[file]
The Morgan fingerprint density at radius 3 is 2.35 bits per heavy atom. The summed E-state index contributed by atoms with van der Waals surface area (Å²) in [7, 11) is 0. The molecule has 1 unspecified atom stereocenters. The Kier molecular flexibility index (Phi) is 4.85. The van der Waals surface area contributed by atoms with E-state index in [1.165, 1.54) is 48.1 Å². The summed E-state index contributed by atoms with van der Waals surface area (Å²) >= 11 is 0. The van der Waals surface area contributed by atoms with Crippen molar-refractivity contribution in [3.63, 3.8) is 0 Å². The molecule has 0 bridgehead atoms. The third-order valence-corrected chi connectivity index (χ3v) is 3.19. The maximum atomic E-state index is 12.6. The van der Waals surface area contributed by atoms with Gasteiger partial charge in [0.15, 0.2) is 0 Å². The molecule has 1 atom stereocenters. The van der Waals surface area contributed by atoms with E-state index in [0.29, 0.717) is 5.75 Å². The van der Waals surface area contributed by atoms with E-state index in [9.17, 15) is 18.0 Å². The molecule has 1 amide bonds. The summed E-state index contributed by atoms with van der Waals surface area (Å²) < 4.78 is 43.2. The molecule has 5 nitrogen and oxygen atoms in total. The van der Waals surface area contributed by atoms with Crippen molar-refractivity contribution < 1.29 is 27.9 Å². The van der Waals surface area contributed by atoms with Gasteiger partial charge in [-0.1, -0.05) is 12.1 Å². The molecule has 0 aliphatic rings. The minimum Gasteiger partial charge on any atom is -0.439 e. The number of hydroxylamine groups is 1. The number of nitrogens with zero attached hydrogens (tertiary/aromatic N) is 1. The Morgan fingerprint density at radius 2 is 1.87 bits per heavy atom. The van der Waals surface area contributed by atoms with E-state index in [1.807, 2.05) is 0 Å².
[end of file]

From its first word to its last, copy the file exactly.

The Morgan fingerprint density at radius 3 is 2.35 bits per heavy atom. The summed E-state index contributed by atoms with van der Waals surface area (Å²) in [7, 11) is 0. The molecule has 1 unspecified atom stereocenters. The Kier molecular flexibility index (Phi) is 4.85. The van der Waals surface area contributed by atoms with E-state index in [1.165, 1.54) is 48.1 Å². The summed E-state index contributed by atoms with van der Waals surface area (Å²) >= 11 is 0. The van der Waals surface area contributed by atoms with Crippen molar-refractivity contribution in [3.63, 3.8) is 0 Å². The molecule has 0 bridgehead atoms. The third-order valence-corrected chi connectivity index (χ3v) is 3.19. The maximum atomic E-state index is 12.6. The van der Waals surface area contributed by atoms with Gasteiger partial charge in [0.15, 0.2) is 0 Å². The molecule has 1 atom stereocenters. The van der Waals surface area contributed by atoms with E-state index in [0.29, 0.717) is 5.75 Å². The van der Waals surface area contributed by atoms with E-state index in [9.17, 15) is 18.0 Å². The molecule has 1 amide bonds. The summed E-state index contributed by atoms with van der Waals surface area (Å²) < 4.78 is 43.2. The molecule has 5 nitrogen and oxygen atoms in total. The van der Waals surface area contributed by atoms with Crippen molar-refractivity contribution < 1.29 is 27.9 Å². The van der Waals surface area contributed by atoms with Gasteiger partial charge in [-0.1, -0.05) is 12.1 Å². The molecule has 0 aliphatic rings. The minimum Gasteiger partial charge on any atom is -0.439 e. The number of hydroxylamine groups is 1. The number of nitrogens with zero attached hydrogens (tertiary/aromatic N) is 1. The Morgan fingerprint density at radius 2 is 1.87 bits per heavy atom. The van der Waals surface area contributed by atoms with E-state index in [1.807, 2.05) is 0 Å².